Financial Daily from THE HINDU group of publications
Sunday, Mar 31, 2002
Columns - Tax Talk
Depreciation claim and asset costs
OURS is a civil engineering construction company with operations all over India, assessed at Chennai. During the previous year 1999-2000, we purchased a machine costing Rs 92 lakh from a manufacturer in Bangalore. The machine comes as a completed assembled unit and can be put to use, as soon as delivery is taken. The machine was delivered at Bangalore on March 30, 2000 and transported by land to one of our other sites where it reached on April 4, 2000. Depreciation has been claimed on the machine for the assessment year 2000-2001 (relevant to previous year 1999-2000).
The assessing officer has disallowed this depreciation on the ground that the machinery has not been actually put to use in the previous year. We, however, are of the view that our claim of depreciation is allowable, as delivery has been taken of the machinery on March 30, 2000; and since the machine is fully assembled and ready for use, it should be considered that the asset has been used passively for the year ended March 31, 2000.
Kindly clarify if it would make any difference because we have a branch office at Bangalore where the machinery was taken delivery?
S. M. Madhu
Depreciation cannot be claimed in the assessment year 2000-2001. Though it has been held in a number of cases that when an asset is ready for use, the claim for depreciation is allowable, it was found that the machinery was kept ready for use at any moment. The word, `used' has been interpreted to include the passive use of the machinery as well. It is true that a view has been taken that the claim for depreciation did not depend on the actual working of the machinery so long as the machinery was in a state of readiness for use.
It is required that the machinery be used for the purpose of the business, the profits of which are assessable to tax. If the machinery had been kept ready for use and could not have been used due to reasons, such as labour unrest, lack of business and so on, the claim of depreciation would be allowable. In the instant case, however, the asset had not been installed and kept ready for use but had only been delivered to the user and transported in the previous year. It is, therefore, felt that the claim for depreciation in this case would not be in order. It would make no difference even if the assessee company has a branch office in Bangalore where the delivery was taken.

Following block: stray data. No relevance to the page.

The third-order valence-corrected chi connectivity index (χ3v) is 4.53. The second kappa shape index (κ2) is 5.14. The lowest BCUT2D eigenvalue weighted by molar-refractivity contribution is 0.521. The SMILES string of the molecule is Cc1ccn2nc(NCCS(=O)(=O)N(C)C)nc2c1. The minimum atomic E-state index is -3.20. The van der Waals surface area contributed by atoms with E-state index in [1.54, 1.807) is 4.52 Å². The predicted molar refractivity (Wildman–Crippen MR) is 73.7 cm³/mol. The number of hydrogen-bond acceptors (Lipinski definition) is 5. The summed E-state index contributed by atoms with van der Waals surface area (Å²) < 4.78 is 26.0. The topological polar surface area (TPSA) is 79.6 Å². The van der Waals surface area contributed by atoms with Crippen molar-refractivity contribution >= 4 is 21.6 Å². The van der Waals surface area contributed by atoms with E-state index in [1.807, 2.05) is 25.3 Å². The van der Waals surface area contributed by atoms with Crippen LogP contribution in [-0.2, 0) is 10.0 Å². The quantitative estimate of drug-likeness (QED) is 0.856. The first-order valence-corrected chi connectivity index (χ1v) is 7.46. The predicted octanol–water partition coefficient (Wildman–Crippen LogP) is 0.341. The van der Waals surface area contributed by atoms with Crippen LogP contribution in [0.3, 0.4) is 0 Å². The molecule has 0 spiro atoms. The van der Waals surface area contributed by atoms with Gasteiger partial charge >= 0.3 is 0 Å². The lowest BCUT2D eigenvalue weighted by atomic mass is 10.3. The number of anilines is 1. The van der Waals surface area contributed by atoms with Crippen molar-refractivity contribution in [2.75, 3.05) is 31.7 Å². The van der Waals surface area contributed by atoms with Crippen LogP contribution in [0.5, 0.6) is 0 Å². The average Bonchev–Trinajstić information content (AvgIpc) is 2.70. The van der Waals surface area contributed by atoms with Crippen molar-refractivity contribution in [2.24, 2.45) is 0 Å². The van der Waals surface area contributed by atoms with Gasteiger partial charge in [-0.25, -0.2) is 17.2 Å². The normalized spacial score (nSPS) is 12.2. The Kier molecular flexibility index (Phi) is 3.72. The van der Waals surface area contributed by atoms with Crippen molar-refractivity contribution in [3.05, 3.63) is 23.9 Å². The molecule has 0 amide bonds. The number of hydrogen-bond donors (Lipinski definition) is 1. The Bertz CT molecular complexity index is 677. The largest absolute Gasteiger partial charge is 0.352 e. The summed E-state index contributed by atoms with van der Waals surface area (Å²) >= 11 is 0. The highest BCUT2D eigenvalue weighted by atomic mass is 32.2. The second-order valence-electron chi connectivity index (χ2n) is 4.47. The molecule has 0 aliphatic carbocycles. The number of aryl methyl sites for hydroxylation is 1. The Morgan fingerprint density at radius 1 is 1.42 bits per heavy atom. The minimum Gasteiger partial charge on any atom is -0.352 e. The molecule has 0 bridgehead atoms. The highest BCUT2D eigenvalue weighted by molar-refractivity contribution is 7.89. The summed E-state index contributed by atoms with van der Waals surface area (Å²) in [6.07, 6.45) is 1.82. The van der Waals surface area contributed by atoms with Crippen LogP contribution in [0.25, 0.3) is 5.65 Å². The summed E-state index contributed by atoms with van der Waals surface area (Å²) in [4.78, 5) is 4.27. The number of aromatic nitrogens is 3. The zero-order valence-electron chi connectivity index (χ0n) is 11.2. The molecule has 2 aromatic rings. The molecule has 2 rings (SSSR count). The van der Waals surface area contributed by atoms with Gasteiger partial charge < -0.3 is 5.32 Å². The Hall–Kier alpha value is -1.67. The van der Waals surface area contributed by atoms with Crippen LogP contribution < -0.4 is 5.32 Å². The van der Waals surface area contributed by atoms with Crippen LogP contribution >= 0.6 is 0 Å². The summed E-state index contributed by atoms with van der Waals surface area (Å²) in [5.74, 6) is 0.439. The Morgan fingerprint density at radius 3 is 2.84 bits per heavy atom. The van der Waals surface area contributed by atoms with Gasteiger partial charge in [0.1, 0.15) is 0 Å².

I have already availed of a housing loan and purchased a house with it. I now propose to take another loan to purchase/construct another house. Will I be entitled to claim a deduction in respect of interest payment on the new housing loan? Will I also be entitled to claim rebate on the repayment of principal for the new housing loan?
The reader can claim deduction in respect of interest payment of the new housing loan under Section24 in computing income from house property, subject to the limits prescribed under the section if the property is self-occupied. The reader will also be entitled to claim rebate under Section 88 in respect of the principal repayment of the housing loan. It may be noted that the Finance Bill, 2002 proposes that rebate will not be available in respect of individuals and HUF's whose gross total income before Chapter VIA deductions is more than Rs 5 lakh.
I had availed of a housing loan during the year 1998. The construction of the house property is completed but the house is neither self occupied nor let out. Can I claim the deduction in respect of interest paid on the housing loan without any ceiling limit? Will a deemed income be treated as income from house property in this case?
I. S. Jayakumar
It is not possible to answer the query directly, as the reason for the property not being let or occupied is not stated in the query. If a property is self-occupied, the income from such property would be taken as `nil' and interest would be allowed as a deduction subject to the following limits:
(a) Rs 30,000
(b) If the property is purchased or constructed with capital borrowed on or after April, 1999 and if the purchase or construction is completed before April 1, 2003, up to Rs 1,50,000.
A property is taken as self-occupied if:
(a) It is occupied by the owner for his own residence or
(b) It cannot be actually occupied by the owner because of his business or profession being in a place other than in the place where the building is situated.
In such cases, the property is taken as self-occupied provided:
(a) the house is not let at any time during the previous year;
(b) no other benefit is derived from the property by the owner;
An assessee may, however, claim only one property to be self-occupied even if he is in occupation of more than one property.
In the reader's case if the property is not actually occupied, because of his business or profession being in a place other than in the place where the building is situated, the income from house property would be taken as nil.
Similarly, if the property were vacant because of reasons, such as not being able to locate the tenant, etc., the annual value would normally be taken as nil.
If the property were treated as self-occupied, the deduction in respect of interest would be subject to the above referred limits.
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